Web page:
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Yellow Jacket Nests

Cell Structure
yellow jacket nest

Yellow jacket nests are made of cellulose or paper that is chewed up by the insects themselves and then formed into cells.

About the size of a golf ball, these cells house the yellow jacket larvae.

As the larvae hatch and grow, they build on to the nest.

Eventually, the nest will house thousands of cells covered by many layers of paper.

The queen, who has survived the winter, will begin to build a nest from paper, or cellulose material that she has chewed up into a paste. The yellow jacket queen will then lay eggs in the cells that she has built.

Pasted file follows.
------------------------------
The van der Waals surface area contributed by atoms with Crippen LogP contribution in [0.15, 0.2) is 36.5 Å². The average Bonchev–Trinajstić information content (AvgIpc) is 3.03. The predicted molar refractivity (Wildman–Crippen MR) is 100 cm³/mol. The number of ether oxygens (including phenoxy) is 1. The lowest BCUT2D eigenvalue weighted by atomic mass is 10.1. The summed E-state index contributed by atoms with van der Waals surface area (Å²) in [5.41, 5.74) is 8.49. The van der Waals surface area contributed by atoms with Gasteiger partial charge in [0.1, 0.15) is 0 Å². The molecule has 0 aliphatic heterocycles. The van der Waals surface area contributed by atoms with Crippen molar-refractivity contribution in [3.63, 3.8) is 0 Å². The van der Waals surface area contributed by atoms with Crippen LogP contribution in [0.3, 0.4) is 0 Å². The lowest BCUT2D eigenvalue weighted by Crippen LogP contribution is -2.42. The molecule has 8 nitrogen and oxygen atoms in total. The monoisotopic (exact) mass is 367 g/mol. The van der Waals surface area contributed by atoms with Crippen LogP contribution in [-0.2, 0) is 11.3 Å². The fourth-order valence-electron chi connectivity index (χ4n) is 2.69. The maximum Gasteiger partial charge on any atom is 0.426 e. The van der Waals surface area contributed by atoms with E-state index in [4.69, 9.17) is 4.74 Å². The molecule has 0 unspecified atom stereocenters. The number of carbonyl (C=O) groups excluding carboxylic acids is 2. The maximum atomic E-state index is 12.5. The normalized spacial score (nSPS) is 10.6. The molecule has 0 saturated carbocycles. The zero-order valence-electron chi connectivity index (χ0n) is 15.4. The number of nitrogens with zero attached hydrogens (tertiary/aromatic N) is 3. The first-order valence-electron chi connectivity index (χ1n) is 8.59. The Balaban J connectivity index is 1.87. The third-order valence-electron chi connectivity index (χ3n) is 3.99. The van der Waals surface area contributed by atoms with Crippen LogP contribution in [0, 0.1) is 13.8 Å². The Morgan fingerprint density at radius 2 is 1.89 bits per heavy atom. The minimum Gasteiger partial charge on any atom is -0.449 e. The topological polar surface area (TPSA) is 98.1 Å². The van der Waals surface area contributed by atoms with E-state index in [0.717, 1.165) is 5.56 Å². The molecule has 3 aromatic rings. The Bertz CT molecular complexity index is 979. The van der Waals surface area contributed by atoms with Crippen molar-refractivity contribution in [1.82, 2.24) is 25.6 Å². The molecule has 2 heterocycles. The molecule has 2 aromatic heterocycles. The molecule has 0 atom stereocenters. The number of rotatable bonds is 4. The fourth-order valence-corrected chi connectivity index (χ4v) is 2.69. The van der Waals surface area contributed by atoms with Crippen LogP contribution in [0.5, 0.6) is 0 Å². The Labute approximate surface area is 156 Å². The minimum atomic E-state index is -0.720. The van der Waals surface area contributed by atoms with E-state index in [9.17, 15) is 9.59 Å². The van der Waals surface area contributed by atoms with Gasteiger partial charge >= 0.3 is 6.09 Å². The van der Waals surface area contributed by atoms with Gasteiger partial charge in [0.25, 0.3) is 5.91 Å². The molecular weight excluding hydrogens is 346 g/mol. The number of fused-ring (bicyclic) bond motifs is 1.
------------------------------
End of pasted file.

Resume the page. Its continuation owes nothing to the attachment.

The first yellow jacket eggs to hatch are those of the workers. As the workers mature, the queen continues to care for the remaining larvae, building onto the nest. Eventually, the workers take over all duties of the queen except for reproduction.

A standard yellow jacket nest will average 1,000 to 4,000 workers at its peak.

Where Do You Find the Nests?
Yellow jackets typically build their nests in the ground. The nests are often built in crevices, such as under porches or in nooks of trees. However, a yellow jacket nest can be built anywhere it chooses.

How Big Does a Yellow Jacket Nest Get?
Massive yellow jacket nests have also been found. In fact, one nest was the size of a Volkswagen Beetle. These nests can house over 100,000 workers. Yellow jacket nests of this size have been found in abandoned barns, cars and fields.

Pictures of Nests

aerial yellow jacket next
Image credit: Washington State Univ.
yellow jacket nest in gorund
Image credit: Washington State Univ.

Leave Removal to Professionals
If you encounter a yellow jacket nest of any size, do not attempt to remove it yourself.

Call a pest control professional to assist you, as it can be very dangerous.